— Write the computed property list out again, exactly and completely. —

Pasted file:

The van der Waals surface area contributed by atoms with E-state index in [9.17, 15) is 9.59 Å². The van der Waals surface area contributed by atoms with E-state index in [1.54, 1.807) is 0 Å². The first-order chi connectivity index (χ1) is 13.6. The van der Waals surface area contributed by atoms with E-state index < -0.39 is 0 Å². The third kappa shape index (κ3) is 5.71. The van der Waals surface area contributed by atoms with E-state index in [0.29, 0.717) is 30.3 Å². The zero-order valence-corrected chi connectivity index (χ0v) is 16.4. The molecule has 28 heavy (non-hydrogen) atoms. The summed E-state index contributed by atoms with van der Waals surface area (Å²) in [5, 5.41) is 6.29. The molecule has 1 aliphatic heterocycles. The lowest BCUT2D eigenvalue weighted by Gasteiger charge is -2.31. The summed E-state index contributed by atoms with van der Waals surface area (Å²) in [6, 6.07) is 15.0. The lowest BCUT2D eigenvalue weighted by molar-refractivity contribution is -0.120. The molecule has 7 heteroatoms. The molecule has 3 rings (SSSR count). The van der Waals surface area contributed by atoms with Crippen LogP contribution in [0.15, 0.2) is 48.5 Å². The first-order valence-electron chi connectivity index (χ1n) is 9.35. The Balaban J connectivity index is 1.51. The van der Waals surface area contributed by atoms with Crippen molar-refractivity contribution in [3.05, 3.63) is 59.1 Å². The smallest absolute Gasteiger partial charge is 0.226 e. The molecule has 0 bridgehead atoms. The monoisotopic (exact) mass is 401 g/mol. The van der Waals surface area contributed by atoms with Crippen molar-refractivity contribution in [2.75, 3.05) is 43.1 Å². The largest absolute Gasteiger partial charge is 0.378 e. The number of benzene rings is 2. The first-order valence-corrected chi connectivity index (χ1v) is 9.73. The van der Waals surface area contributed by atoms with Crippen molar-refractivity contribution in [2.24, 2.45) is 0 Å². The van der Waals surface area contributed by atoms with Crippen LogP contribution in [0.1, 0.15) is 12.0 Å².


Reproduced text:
The van der Waals surface area contributed by atoms with E-state index in [9.17, 15) is 9.59 Å². The van der Waals surface area contributed by atoms with E-state index in [1.54, 1.807) is 0 Å². The first-order chi connectivity index (χ1) is 13.6. The van der Waals surface area contributed by atoms with E-state index < -0.39 is 0 Å². The third kappa shape index (κ3) is 5.71. The van der Waals surface area contributed by atoms with E-state index in [0.29, 0.717) is 30.3 Å². The zero-order valence-corrected chi connectivity index (χ0v) is 16.4. The molecule has 28 heavy (non-hydrogen) atoms. The summed E-state index contributed by atoms with van der Waals surface area (Å²) in [5, 5.41) is 6.29. The molecule has 1 aliphatic heterocycles. The lowest BCUT2D eigenvalue weighted by Gasteiger charge is -2.31. The summed E-state index contributed by atoms with van der Waals surface area (Å²) in [6, 6.07) is 15.0. The lowest BCUT2D eigenvalue weighted by molar-refractivity contribution is -0.120. The molecule has 7 heteroatoms. The molecule has 3 rings (SSSR count). The van der Waals surface area contributed by atoms with Crippen LogP contribution in [0.15, 0.2) is 48.5 Å². The first-order valence-electron chi connectivity index (χ1n) is 9.35. The Balaban J connectivity index is 1.51. The van der Waals surface area contributed by atoms with Crippen molar-refractivity contribution in [3.05, 3.63) is 59.1 Å². The smallest absolute Gasteiger partial charge is 0.226 e. The molecule has 0 bridgehead atoms. The monoisotopic (exact) mass is 401 g/mol. The van der Waals surface area contributed by atoms with Crippen molar-refractivity contribution in [2.75, 3.05) is 43.1 Å². The largest absolute Gasteiger partial charge is 0.378 e. The number of benzene rings is 2. The first-order valence-corrected chi connectivity index (χ1v) is 9.73. The van der Waals surface area contributed by atoms with Crippen molar-refractivity contribution in [2.24, 2.45) is 0 Å². The van der Waals surface area contributed by atoms with Crippen LogP contribution in [0.1, 0.15) is 12.0 Å².